NEW YORK — “Patriots” are more likely to wear face masks and stick to lockdown rules during the coronavirus pandemic, a new study contends. Researchers at New York University say their analysis of the attitudes of people in 67 countries reveals that those who identify more strongly with their nation actively participate in public health measures and support restrictive policies.
The team also found that patriotic people are more likely to wear masks and practice social distancing. The findings, published in the journal Nature Communications, suggest that national identities play a “significant” and “positive” role in battling a global pandemic.
“History has undoubtedly shown that nationalism can be a destructive force,” says study co-author Professor Jay Van Bavel in a university release. “But research has also revealed that there is a pro-social side to group identity. This study points to a new and promising possibility—that national identity can be useful in effectively addressing the current pandemic and may serve as a public health resource in the future.”
“We see the positive effects, especially for those who feel genuinely proud and close to their nation, rather than those who are mostly concerned about how others see their country,” adds co-author Dr. Aleksandra Cichocka, director of the political psychology lab at the University of Kent.
“National Identity as measured reflects what it means to be part of a nation for each person,” explains co-author Dr. Paulo Sérgio Boggio of Brazil’s Mackenzie Presbyterian University. “Valuing this can foster the collective feeling of the population in the fight against COVID. In real life, this can be seen in countries like New Zealand, whose Prime Minister, Jacinda Ardem, has emphasized each one’s role as a member of a larger group that is the country itself.”
Separating national identification from national narcissism
The international team says they recognized the productive role national identity might play in responding to a widespread crisis — in this case, the coronavirus pandemic.
While COVID’s impact has been global, policies and calls for practices to address it largely only apply to individual countries, raising the question of the role national identity plays in responding to national public health measures.
The researchers aimed to separate national identity — which gauges how strongly people identify with their country — from national narcissism, which is a form of social identity that involves the belief that a person’s country is exceptional but underappreciated by others.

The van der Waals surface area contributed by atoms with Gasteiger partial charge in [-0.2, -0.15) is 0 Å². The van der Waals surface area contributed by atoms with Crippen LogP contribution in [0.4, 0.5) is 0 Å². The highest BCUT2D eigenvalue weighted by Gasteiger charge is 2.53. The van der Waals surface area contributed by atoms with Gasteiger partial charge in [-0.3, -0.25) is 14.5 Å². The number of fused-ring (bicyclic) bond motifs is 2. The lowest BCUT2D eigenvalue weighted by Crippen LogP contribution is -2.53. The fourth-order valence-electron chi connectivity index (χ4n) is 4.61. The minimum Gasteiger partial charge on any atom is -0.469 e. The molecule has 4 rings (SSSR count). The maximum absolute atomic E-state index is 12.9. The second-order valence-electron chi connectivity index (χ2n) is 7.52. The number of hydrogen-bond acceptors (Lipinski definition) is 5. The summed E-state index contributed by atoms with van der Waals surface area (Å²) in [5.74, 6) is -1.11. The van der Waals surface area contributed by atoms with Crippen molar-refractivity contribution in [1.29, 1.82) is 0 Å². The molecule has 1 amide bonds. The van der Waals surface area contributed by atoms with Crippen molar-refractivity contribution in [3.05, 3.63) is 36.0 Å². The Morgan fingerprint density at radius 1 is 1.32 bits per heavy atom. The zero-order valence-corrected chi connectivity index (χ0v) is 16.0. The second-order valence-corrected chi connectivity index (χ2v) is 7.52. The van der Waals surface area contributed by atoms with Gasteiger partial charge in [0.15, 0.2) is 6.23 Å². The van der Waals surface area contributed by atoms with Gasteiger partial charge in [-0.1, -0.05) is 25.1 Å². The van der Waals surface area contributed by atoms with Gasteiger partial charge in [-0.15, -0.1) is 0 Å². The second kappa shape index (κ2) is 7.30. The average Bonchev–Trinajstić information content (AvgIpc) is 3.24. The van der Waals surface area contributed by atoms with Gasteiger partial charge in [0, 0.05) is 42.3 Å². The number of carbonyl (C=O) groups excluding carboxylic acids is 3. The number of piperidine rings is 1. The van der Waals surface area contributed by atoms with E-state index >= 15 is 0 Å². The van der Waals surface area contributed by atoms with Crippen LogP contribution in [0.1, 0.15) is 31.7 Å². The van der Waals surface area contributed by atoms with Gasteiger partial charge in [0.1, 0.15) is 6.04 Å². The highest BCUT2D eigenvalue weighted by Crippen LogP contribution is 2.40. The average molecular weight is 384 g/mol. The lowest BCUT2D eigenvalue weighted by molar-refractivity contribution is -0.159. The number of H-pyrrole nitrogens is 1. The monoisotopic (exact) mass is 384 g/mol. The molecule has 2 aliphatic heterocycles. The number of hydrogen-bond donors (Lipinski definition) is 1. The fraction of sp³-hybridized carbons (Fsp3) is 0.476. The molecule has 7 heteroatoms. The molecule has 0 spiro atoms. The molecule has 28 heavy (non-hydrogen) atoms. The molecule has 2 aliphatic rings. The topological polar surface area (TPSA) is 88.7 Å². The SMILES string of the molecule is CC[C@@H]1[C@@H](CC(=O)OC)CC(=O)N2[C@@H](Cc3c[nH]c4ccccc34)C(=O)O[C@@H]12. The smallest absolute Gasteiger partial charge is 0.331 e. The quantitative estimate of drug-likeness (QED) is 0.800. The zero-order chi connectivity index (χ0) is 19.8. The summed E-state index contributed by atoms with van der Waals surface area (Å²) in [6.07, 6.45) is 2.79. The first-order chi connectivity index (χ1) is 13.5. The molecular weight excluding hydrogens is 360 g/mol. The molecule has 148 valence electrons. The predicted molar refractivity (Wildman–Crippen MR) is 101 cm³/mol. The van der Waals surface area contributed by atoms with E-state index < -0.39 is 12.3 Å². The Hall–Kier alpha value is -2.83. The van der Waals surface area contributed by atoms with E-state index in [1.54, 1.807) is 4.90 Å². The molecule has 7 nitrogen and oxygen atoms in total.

Previous studies have found that national identification tends to correlate with national narcissism because they both involve a positive evaluation of one’s nation. However, the researchers note each one leads to very different outcomes.
For example, prejudice against “outgroups” — those seen as different — has a negative association with national identification, but a positive one with national narcissism.
Right-wing political beliefs still oppose restrictive policies
The team conducted a survey involving nearly 50,000 participants across 67 countries, asking the extent to which people reported adopting public health behaviors (like social distancing) and endorsed public policy measures. This includes shutting down bars and restaurants during the early stage of the pandemic in April and May 2020.
The team also asked about the participants’ political ideology — left-wing or right-wing leanings — and included questions aimed at capturing national identification and national narcissism.
Overall and across all countries, participants who reported identifying more strongly with their nation consistently reported greater engagement in public health behaviors and support for public health policies. Study authors add that, unlike left-wing ideology, right-wing political ideology had a “positive, moderate correlation” with both national identification and national narcissism, but “very weak” correlations with support for public health measures.
Researchers believe that suggests that political ideology may be relatively unimportant for predicting public health behavior outside the United States. However, they found one exception in that right-wing political beliefs, across several countries, had a connection to less support for COVID-19 public health government policies compared to left-wing political beliefs.
“It is important to note that the relationship between national identity and public health support was distinct from national narcissism,” Prof. Van Bavel says.
“In past research, national narcissism has predominantly been linked to problematic attitudes towards both out-group and in-group members. However, we found that national narcissism was positively associated with self-reported physical hygiene and support for COVID-19 preventative policies. Still, these effects were much smaller than those for national identity.”
Do patriotic people really practice what they preach?
To better understand if self-reporting actually matched the actions people took, the team conducted a second international study. They examined whether countries with higher average national identification prior to the pandemic predicted a stronger reduction in mobility after the COVID-19 pandemic spread around the world during April and May 2020.
Prof. Van Bavel reports that national identification did have a link to reduced spatial mobility. This suggests that those with a strong national identity did indeed follow public health guidelines by reducing their movements and reducing physical interactions with others.
South West News Service writer Stephen Beech contributed to this report.